All European cigarette packs could soon carry regularly updated graphic images of cancer-ravaged organs and health messages, according to Cancer Research UK experts.
Researchers from the Cancer Research UK Centre for Tobacco Control Research will reveal the results of their study into the effectiveness of tobacco warnings at the 12th World Conference on Tobacco or Health in Finland.
The results show that warnings can become ‘worn out’ and ignored by smokers. To beat this ‘warning fatigue’ the next wave of warnings will have to be regularly ‘refreshed’ to engage smokers.
The study’s aim was to understand the extent to which the new messages were appropriate for smokers in Europe and how to provide targeted and relevant health messages for them. It was commissioned by the European Commission as evidence to support the European Union¹s Directive On Tobacco Product Regulation.
Experts based at the Cancer Research UK Centre for Tobacco Control Research at the University of Strathclyde led a consortium of six other European cancer research groups based in Finland, France, Germany, Greece, Spain and Sweden. 56 focus groups, involving smokers aged 16-64, were conducted across the seven countries.
The groups looked at the old pre-2001 small warnings, the current large ‘black on white’ warnings, a wide range of health and supportive messages and pictorial warnings.
The results showed that it was vital for the warnings to be continually ‘refreshed¹ to avoid smokers becoming immune to them.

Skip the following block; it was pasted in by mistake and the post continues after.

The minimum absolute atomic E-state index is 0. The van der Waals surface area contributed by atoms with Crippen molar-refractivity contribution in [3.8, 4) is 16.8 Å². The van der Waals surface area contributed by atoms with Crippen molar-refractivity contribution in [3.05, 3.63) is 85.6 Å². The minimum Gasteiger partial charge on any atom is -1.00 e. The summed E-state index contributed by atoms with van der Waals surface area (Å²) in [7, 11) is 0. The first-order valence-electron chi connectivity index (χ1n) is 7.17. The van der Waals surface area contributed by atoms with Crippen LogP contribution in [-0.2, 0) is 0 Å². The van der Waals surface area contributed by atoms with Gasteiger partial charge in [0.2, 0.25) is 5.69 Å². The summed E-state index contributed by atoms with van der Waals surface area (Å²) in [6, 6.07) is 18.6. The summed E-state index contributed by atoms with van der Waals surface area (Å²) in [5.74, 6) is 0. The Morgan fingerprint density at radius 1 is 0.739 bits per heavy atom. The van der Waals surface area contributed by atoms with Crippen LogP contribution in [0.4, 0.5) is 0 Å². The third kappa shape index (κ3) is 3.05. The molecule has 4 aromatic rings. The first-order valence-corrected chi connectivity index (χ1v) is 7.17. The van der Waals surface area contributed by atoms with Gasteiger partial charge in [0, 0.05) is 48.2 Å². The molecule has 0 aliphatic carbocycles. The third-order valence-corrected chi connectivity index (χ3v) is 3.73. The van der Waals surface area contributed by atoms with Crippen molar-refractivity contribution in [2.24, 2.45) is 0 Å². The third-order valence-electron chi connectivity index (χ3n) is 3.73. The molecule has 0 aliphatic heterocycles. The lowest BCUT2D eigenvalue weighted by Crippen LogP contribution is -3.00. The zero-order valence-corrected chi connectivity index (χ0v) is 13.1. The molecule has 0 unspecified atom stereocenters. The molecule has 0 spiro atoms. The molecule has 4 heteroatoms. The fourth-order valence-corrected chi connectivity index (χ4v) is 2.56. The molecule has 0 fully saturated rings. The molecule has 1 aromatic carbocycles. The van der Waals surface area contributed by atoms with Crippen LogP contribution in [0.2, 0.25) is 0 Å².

Professor Gerard Hastings, Director of the Cancer Research UK Centre for Tobacco Control Research at the University of Strathclyde, says: “Basically the old small warnings had ‘worn out’, and were no longer effective.”
Professor Hastings adds: “Future warnings will have to be reviewed and refreshed, maybe annually or every few years. Otherwise we will fail to communicate the dangers of tobacco to smokers because of this ‘warning fatigue.'”
Throughout Europe there was also an opinion that the old, small warnings were simply paying lip service to the idea of cautioning smokers on the dangers of smoking.
“Many smokers believed the old warnings were just a ‘get out’ clause for the government or tobacco industry. Smokers believed the government was tied to tobacco tax revenue, but felt a duty to murmur a health warning. They were not seen as genuine attempts to help the smoker,” says Hastings.
However the current ‘black on white’ warnings stirred interest and provoked discussion among smokers. The most popular ones in the UK among those considering quitting were the ‘support appeals’ like helpline numbers. The other message types tested were ‘health appeals¹ (eg ‘smoking kills’) and ‘social appeals’ (eg ‘protect children from passive smoke’). These were generally quite effective.
These large prominent warnings were considered more credible and they also made more people consider the ill effects of smoking.
However there are concerns that these warnings will also become ‘worn out’. The study suggests that one of the best methods of refreshing them will be to add graphic images.